Also known as Obligatory New Year’s Post.
It was quite a year, this 2011. No single ground-breaking change, but a lot of somewhat significant events and small steps – mostly in the right direction. A short summary is of course in order, because taking time to stop and reflect is a good thing from time to time.
Technically, the biggest change would be the fact that I’m no longer a student. Attaining MSc. some time in the first quarter, I finished a five year-long period of computer science studies at Warsaw University of Technology. While there are mixed views on the importance of formal education, I consider this a major and important achievement – and a one with practical impact as well.
My master thesis was about implementing a reflection system for C++. Ironically, since then I haven’t really got to code anything in this language. That’s not actually something I’m at odds with. For me, sticking to just one language for extended period of time seems somewhat detrimental to development of one’s programming skills. On the other hand, there goes the saying that a language which doesn’t change your view on programming as a whole is not worth learning. As usual, it looks like a question of proper balance.
Finally, there was Python: for scripts, for cloud computing on Google App Engine, for general web programming, and for many everyday tasks and experiments. It seems to be my first choice language as of now – a one that I’m most productive in. Still, it probably has many tricks and crispy details waiting to be uncovered, which makes it likely to grab my attention for quite a bit longer.
Its status always has contenders, though. Clojure, Ruby and Haskell are among languages which I gave at least a brief glance in 2011. The last one is especially intriguing and may therefore be a subject of few posts later on.
2011 was also a busy year for me when it comes to attending various software-related events. Many of these were organized or influenced by local Google Technology User Group. Some of those I even got to speak at, lecturing on the Google App Engine platform or advanced topics in Android UI programming. In either case it was an exciting and refreshing experience.
There were also several other events and meet-ups I got to attend in the passing year. Some of them even required traveling abroad, some resulted in grabbing juicy awards (such as autographed books), while some were slightly less formal albeit still very interesting.
And kinda unexpected, too. I learned that there is bunch of thriving communities gathered around specific technologies, and they are all just around the corner – literally. Because contrary to the stereotype of lone hacker, their members are regularly meeting in real life. Wow! ;-)
Finally, I cannot ignore the biggest change this very blog has endured only recently. I should probably apologize for how short the explicit notice on it has been. This may be a reason behind several declarations of forgoing RSS subscription which have sprung up in comments following the announcement. Obviously, it isn’t the most important factor in such decisions, but it’s something I shall bear in mind for the future.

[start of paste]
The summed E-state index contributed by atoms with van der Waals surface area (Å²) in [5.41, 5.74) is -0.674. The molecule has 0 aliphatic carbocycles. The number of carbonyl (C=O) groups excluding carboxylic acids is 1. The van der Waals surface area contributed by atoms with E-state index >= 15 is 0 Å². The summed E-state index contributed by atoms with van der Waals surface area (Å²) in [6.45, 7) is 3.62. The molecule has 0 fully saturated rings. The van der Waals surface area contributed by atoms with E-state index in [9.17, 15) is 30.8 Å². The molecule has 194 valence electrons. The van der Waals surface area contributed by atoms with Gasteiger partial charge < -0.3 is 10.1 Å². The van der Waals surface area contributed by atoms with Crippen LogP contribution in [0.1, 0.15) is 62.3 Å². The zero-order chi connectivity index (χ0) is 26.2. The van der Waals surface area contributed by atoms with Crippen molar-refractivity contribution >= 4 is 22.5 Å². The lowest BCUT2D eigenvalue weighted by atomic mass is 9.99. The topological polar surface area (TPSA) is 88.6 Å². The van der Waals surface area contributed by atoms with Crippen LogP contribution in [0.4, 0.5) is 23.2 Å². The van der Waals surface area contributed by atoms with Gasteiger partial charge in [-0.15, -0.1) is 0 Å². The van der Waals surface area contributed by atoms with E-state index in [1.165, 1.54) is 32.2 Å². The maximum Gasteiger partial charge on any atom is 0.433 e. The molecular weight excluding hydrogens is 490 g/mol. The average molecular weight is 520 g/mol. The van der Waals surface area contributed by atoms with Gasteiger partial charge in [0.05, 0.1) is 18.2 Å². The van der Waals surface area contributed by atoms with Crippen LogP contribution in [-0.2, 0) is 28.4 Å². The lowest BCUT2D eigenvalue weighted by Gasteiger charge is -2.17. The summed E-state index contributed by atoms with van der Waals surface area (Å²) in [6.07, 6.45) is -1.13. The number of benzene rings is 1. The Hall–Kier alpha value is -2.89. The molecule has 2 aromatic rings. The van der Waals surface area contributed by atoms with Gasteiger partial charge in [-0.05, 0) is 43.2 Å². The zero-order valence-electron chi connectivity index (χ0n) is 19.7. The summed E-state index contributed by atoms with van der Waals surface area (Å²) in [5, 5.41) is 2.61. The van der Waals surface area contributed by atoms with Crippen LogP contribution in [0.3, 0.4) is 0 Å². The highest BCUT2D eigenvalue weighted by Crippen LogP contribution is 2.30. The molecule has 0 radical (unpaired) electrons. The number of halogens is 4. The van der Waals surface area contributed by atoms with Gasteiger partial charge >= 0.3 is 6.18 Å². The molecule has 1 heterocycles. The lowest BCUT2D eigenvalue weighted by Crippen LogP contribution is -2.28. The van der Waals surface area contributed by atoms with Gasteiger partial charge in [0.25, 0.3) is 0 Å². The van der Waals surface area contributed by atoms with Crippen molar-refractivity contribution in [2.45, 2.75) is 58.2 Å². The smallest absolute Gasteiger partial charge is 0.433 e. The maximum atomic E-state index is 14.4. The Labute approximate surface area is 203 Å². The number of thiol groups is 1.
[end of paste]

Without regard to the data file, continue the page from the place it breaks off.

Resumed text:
Point is: this is all something I have totally expected to happen. The phenomenon of vocal minority is well-known to me, as I experienced it within several Internet communities I (used to) frequent, where it’s even more prevalent. Fortunately, in this case it’s easy to dispel the illusion of mass exodus: I simply have the numbers.
Usually, I’m not very interested in this kind of website’s statistics, but such a transition warrants a closer look at relevant charts. The worst scenario I could expect was a kind of “ground zero”, i.e. loss of vast majority of regulars and reverting to baseline of just incidental traffic for many months to come.
It wasn’t really that unreasonable, given a steady and noticeable shift in topics I was covering in the past few months. Many long-time readers remember that I used to keep prominent focus on graphic programming and game development. This is no longer the case, and for those who stayed despite this shift, a switch to posting in English could have been the last straw. There is nothing wrong with such attitude; in fact, it would be perfectly understandable.
The actual course of action is nowhere near this grim possibility. Raw visitors’ count has dropped only slightly, while the number of those returning multiple times has in fact grown. Regardless of how those figures will look at some later time, it is rather obvious that the trend is strictly positive.
So it would seem that all is well, right?.. Hah, not quite. As always, there is plenty of room for improvement. I received comments that the quality of my English is somewhat lacking, for example, and this is something I shall definitely strive to improve. Admittedly, writing in foreign language turned out to be a bit more difficult than I expected it to be.
In any case, thanks to all visitors who came here in the past year. I’m looking forward to see you all in 2012 as well!
Don’t let others undermine the skill level of your english. It’s simply amazing, considering you’re not a native speaker. Keep at it!